Those little things we think that we won't miss can often become the things we remember most. Ora had a knack for knowing when something had been moved and was now out of place, which the girls can look back on and laugh about now, but Ora also used that memory to know and keep up with every person's birthday. From the mundane to the special days, Ora made each one better. The weekends were an especially important block of time for Ora. Saturdays were still a day for memories, and Ora enjoyed taking the girls out for Krispy Kreme donuts in Nashville. Sundays held a special place, and Ora taught her girls about Jesus while demonstrating the fruits of the Spirit on a daily basis. They remember her singing those precious old hymns in the house throughout the day.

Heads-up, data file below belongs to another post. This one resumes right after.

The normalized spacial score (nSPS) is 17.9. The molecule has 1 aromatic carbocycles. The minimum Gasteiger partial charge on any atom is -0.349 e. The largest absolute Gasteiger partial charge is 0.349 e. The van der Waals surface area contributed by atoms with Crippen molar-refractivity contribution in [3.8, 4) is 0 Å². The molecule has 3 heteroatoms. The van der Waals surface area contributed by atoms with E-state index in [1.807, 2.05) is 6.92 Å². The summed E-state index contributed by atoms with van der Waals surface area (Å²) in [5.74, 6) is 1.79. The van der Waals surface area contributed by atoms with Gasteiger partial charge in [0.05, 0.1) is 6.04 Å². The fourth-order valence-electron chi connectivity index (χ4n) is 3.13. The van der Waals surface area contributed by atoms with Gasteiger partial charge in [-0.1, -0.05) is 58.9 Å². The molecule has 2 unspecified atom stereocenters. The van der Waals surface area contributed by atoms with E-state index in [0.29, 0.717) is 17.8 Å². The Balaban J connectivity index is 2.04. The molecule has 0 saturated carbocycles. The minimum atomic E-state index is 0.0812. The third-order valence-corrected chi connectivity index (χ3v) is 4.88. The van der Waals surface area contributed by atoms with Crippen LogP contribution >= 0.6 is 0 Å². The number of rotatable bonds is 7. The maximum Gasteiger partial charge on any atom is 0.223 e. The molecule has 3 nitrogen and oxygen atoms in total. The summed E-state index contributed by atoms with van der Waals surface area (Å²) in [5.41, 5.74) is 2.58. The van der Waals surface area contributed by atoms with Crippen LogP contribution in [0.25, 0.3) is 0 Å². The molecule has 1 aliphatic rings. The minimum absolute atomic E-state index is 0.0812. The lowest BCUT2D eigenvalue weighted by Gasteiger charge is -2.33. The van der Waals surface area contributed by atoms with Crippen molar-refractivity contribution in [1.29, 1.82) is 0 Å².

Just like her mother did to her, she passed along one of her talents to each of her daughters. To Gayla, it was her way with words. They both have excelled in writing poetry. To Ellen, it was her craftiness. Both of their hands are creative and have made beautiful works of art with crotchet needles. To Twila, it was her leadership. They both have rallied people around them, motivated them through tough times, and gotten the job done.

Ora led with love and discipline in all aspects of her life and wanted to be sure to send the light wherever she went. She was a Bible sharer, not a Bible thumper, and lived her life in a way to keep people seeking what made her so different. To meet Ora was to love her. To talk to Ora was to feel loved. To work with Ora was to feel appreciated. You couldn't be with Ora and not feel like she was putting your needs before her own.